September 17, 2020 at 5:00 am ET
Our ongoing research on U.S. holiday shoppers reveals that the convergence of trends begun in years past and catalyzed by the coronavirus in 2020 may lead to the demise of Black Friday as we knew it. Brands and retailers relying on this annual shopping holiday – and the foot traffic that has historically accompanied it – now need to plan for increasingly digital and dispersed holiday seasons.
This analysis was authored by Victoria Sakal, Morning Consult’s managing director of Brand Intelligence.
2020 finds 52 percent of Americans planning to sit Black Friday out this year, the once-classic occasion that kicked off the holiday shopping season for U.S. consumers, with only 12 percent expecting to shop in-store. This moment is the culmination of a combination of factors – all trends accelerated by COVID-19: an earlier start to holiday shopping reflecting consumers’ experiences with stockouts and delayed deliveries since the start of the pandemic, a desire to avoid crowds given extreme health concerns and increased adoption of online alternatives just as Black Friday, Cyber Monday and Cyber Week have begun to blur together in recent years.
Setting the scene: online adoption, sooner starts and health-related hesitations
Americans generally tend to shop about equally online and in-store, but this shifts in favor of online shopping around the holiday season – a shift expected to be particularly pronounced this year. Forty-seven percent of U.S. adults plan to do most of their shopping online (up from 45 percent in early August, on par with the most recent poll result) while nearly a third, 31 percent, plan to split their holiday shopping between online and in store (down from 34 percent in early August) and 22 percent (no change) plan to do the majority of their holiday shopping in stores.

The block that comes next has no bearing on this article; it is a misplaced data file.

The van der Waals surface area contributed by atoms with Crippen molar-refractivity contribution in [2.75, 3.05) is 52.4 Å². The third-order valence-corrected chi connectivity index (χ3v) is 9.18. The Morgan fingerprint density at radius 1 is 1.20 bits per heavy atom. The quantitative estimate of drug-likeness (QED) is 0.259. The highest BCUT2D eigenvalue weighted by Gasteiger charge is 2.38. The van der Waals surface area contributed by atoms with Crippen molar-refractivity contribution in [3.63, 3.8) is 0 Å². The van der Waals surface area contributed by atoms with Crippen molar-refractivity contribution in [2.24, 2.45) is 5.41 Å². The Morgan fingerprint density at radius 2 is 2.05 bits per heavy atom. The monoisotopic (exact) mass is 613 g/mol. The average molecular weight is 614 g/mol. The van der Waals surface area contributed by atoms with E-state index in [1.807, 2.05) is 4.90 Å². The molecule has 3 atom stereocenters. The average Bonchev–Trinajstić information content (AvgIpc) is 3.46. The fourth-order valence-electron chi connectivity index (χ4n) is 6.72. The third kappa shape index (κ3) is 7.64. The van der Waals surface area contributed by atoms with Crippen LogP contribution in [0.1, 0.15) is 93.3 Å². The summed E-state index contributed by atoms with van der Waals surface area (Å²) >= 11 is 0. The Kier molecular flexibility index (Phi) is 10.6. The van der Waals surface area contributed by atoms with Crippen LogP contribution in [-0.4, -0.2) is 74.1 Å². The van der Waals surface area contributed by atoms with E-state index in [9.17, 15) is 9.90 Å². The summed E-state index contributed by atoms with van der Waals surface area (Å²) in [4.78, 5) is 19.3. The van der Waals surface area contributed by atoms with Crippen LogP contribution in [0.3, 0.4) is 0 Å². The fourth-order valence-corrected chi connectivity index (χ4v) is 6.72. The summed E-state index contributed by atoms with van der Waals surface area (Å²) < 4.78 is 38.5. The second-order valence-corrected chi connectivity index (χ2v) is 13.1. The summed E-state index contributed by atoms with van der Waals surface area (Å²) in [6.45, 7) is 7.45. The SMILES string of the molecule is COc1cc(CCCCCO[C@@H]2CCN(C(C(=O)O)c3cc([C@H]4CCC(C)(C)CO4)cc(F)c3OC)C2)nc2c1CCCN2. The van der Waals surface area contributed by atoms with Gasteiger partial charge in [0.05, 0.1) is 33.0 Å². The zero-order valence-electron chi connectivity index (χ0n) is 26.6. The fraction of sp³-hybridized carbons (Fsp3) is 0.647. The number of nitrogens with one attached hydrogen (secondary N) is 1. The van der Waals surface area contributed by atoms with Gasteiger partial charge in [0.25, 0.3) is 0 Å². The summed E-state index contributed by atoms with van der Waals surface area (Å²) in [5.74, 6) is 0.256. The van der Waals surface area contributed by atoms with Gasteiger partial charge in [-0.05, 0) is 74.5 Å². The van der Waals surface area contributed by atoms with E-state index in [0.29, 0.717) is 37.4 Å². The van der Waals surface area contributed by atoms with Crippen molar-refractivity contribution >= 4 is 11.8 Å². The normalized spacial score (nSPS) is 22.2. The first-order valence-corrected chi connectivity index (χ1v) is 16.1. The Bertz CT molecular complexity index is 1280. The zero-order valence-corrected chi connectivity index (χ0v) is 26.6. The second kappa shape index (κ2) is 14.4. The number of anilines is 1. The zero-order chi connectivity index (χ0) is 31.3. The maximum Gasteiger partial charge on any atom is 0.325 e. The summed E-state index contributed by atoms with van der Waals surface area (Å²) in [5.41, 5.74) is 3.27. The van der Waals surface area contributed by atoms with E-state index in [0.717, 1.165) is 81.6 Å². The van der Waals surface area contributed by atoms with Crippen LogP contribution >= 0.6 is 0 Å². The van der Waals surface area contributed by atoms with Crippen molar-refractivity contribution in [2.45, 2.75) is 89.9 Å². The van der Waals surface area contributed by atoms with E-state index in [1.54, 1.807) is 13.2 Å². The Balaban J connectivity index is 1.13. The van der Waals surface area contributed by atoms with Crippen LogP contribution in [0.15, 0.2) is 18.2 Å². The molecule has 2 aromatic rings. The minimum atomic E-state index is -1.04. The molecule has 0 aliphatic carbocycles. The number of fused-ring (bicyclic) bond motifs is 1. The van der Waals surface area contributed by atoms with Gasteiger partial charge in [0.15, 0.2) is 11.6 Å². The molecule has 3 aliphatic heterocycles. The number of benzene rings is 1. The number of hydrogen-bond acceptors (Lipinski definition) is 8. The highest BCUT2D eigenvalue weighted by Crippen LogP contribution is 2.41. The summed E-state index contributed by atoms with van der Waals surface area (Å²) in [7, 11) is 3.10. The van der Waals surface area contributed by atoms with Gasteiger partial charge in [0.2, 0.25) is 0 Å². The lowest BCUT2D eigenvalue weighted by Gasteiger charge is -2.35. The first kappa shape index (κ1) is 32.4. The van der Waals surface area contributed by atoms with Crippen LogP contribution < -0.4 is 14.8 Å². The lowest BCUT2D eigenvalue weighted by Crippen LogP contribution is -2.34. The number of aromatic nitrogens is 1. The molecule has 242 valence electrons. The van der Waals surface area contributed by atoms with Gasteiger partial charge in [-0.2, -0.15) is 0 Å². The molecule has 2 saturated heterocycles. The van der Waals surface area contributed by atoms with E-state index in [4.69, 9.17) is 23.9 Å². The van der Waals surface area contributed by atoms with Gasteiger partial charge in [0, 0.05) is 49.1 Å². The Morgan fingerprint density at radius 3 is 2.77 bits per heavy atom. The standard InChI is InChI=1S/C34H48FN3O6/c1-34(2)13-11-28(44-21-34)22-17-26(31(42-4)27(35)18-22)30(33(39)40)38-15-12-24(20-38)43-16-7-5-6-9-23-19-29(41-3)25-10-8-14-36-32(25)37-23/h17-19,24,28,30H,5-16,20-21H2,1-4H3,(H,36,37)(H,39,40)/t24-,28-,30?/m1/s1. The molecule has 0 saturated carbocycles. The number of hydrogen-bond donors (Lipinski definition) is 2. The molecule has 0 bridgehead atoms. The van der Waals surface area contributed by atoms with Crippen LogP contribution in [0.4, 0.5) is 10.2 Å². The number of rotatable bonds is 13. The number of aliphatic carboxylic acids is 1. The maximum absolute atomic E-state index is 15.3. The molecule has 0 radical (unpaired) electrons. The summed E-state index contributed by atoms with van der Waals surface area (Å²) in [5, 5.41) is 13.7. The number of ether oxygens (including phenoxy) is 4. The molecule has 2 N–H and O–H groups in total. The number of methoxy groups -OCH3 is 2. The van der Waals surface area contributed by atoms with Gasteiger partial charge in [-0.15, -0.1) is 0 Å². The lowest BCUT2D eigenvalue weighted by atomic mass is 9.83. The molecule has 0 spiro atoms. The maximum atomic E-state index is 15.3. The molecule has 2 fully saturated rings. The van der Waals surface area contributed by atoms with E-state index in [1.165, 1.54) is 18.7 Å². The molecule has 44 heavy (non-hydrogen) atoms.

Those planning to shop mostly online cite pandemic-related safety concerns as a reason (48 percent), though convenience is the primary reason for nearly a third (29 percent) and preference for online shopping driven by increased use of this method in recent months is the reason behind this online shift for over a fifth (21 percent).
Unsurprisingly, the vast majority of American shoppers have health- and safety-related concerns this holiday shopping season. No differences in the degree of concern around crowded quarters and safety risks exist across consumer types and demographics, confirming that these are universal and deeply-felt, in turn fueling a shift to online shopping not seen before, and certainly not expected to happen in 2020.
Reflecting these concerns as well as growing familiarity with and preference for online alternatives, holiday shoppers are uncomfortable going to shopping malls (59 percent) or shopping at either department stores (52 percent) or parking lot pop-ups/sidewalk stalls this holiday season (52 percent), though Republicans are much more comfortable going to shopping malls (51 percent vs. 41 percent all adults) and department stores (58 percent vs. 48 percent all adults).
Conversely, most Americans are at least somewhat comfortable going to local stores